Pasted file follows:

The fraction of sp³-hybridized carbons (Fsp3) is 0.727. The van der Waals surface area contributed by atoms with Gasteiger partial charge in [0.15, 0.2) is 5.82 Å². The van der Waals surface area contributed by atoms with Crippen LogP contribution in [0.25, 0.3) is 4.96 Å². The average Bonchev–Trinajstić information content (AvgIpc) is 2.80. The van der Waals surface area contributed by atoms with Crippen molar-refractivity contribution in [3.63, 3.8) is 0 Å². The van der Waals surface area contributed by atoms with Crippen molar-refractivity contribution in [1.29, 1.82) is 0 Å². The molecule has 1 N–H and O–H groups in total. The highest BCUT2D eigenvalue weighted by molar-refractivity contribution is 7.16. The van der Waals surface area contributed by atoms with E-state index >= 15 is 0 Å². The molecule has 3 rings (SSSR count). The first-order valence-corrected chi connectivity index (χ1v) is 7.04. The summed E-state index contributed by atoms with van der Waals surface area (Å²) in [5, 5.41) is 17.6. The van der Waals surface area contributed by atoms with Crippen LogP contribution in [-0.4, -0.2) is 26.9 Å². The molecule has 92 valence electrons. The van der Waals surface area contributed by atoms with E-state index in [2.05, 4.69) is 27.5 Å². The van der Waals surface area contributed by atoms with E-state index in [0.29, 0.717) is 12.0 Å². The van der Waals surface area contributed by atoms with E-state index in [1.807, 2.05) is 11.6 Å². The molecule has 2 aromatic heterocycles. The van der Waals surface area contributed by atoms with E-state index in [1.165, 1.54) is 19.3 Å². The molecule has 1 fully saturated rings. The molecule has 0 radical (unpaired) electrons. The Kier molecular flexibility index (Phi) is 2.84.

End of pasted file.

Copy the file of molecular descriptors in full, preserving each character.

The fraction of sp³-hybridized carbons (Fsp3) is 0.727. The van der Waals surface area contributed by atoms with Gasteiger partial charge in [0.15, 0.2) is 5.82 Å². The van der Waals surface area contributed by atoms with Crippen LogP contribution in [0.25, 0.3) is 4.96 Å². The average Bonchev–Trinajstić information content (AvgIpc) is 2.80. The van der Waals surface area contributed by atoms with Crippen molar-refractivity contribution in [3.63, 3.8) is 0 Å². The van der Waals surface area contributed by atoms with Crippen molar-refractivity contribution in [1.29, 1.82) is 0 Å². The molecule has 1 N–H and O–H groups in total. The highest BCUT2D eigenvalue weighted by molar-refractivity contribution is 7.16. The van der Waals surface area contributed by atoms with E-state index >= 15 is 0 Å². The molecule has 3 rings (SSSR count). The first-order valence-corrected chi connectivity index (χ1v) is 7.04. The summed E-state index contributed by atoms with van der Waals surface area (Å²) in [5, 5.41) is 17.6. The van der Waals surface area contributed by atoms with Crippen LogP contribution in [-0.4, -0.2) is 26.9 Å². The molecule has 92 valence electrons. The van der Waals surface area contributed by atoms with E-state index in [2.05, 4.69) is 27.5 Å². The van der Waals surface area contributed by atoms with E-state index in [0.29, 0.717) is 12.0 Å². The van der Waals surface area contributed by atoms with E-state index in [1.807, 2.05) is 11.6 Å². The molecule has 2 aromatic heterocycles. The van der Waals surface area contributed by atoms with E-state index in [1.165, 1.54) is 19.3 Å². The molecule has 1 fully saturated rings. The molecule has 0 radical (unpaired) electrons. The Kier molecular flexibility index (Phi) is 2.84.